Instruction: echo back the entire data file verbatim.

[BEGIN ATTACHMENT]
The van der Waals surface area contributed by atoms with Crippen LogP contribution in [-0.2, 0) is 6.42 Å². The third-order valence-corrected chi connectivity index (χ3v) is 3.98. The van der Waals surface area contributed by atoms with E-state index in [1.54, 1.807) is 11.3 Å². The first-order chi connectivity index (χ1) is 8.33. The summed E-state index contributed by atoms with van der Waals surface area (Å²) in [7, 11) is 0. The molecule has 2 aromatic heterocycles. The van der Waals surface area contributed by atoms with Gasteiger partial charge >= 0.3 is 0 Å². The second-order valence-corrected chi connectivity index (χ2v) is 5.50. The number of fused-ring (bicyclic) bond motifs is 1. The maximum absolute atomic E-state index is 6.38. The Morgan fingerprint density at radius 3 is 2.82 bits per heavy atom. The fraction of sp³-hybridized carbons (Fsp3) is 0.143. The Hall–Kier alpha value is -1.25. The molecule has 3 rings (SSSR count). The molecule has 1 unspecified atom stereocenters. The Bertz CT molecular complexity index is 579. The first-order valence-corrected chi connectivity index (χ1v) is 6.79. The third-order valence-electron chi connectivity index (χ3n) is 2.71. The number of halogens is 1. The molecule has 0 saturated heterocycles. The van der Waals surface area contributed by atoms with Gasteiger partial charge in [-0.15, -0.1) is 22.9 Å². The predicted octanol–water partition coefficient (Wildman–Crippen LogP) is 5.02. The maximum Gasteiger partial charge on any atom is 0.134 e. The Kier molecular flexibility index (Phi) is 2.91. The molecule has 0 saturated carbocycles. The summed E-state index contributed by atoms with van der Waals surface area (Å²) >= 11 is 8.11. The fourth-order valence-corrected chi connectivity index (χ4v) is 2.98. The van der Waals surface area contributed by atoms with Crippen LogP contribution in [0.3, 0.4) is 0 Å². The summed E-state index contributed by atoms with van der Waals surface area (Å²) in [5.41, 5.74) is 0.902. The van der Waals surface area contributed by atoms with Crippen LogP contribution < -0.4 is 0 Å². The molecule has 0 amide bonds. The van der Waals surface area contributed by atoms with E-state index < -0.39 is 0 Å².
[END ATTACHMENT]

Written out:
The van der Waals surface area contributed by atoms with Crippen LogP contribution in [-0.2, 0) is 6.42 Å². The third-order valence-corrected chi connectivity index (χ3v) is 3.98. The van der Waals surface area contributed by atoms with E-state index in [1.54, 1.807) is 11.3 Å². The first-order chi connectivity index (χ1) is 8.33. The summed E-state index contributed by atoms with van der Waals surface area (Å²) in [7, 11) is 0. The molecule has 2 aromatic heterocycles. The van der Waals surface area contributed by atoms with Gasteiger partial charge >= 0.3 is 0 Å². The second-order valence-corrected chi connectivity index (χ2v) is 5.50. The number of fused-ring (bicyclic) bond motifs is 1. The maximum absolute atomic E-state index is 6.38. The Morgan fingerprint density at radius 3 is 2.82 bits per heavy atom. The fraction of sp³-hybridized carbons (Fsp3) is 0.143. The Hall–Kier alpha value is -1.25. The molecule has 3 rings (SSSR count). The molecule has 1 unspecified atom stereocenters. The Bertz CT molecular complexity index is 579. The first-order valence-corrected chi connectivity index (χ1v) is 6.79. The third-order valence-electron chi connectivity index (χ3n) is 2.71. The number of halogens is 1. The molecule has 0 saturated heterocycles. The van der Waals surface area contributed by atoms with Gasteiger partial charge in [-0.15, -0.1) is 22.9 Å². The predicted octanol–water partition coefficient (Wildman–Crippen LogP) is 5.02. The maximum Gasteiger partial charge on any atom is 0.134 e. The Kier molecular flexibility index (Phi) is 2.91. The molecule has 0 saturated carbocycles. The summed E-state index contributed by atoms with van der Waals surface area (Å²) >= 11 is 8.11. The fourth-order valence-corrected chi connectivity index (χ4v) is 2.98. The van der Waals surface area contributed by atoms with Crippen LogP contribution in [0.3, 0.4) is 0 Å². The summed E-state index contributed by atoms with van der Waals surface area (Å²) in [5.41, 5.74) is 0.902. The van der Waals surface area contributed by atoms with Crippen LogP contribution < -0.4 is 0 Å². The molecule has 0 amide bonds. The van der Waals surface area contributed by atoms with E-state index < -0.39 is 0 Å².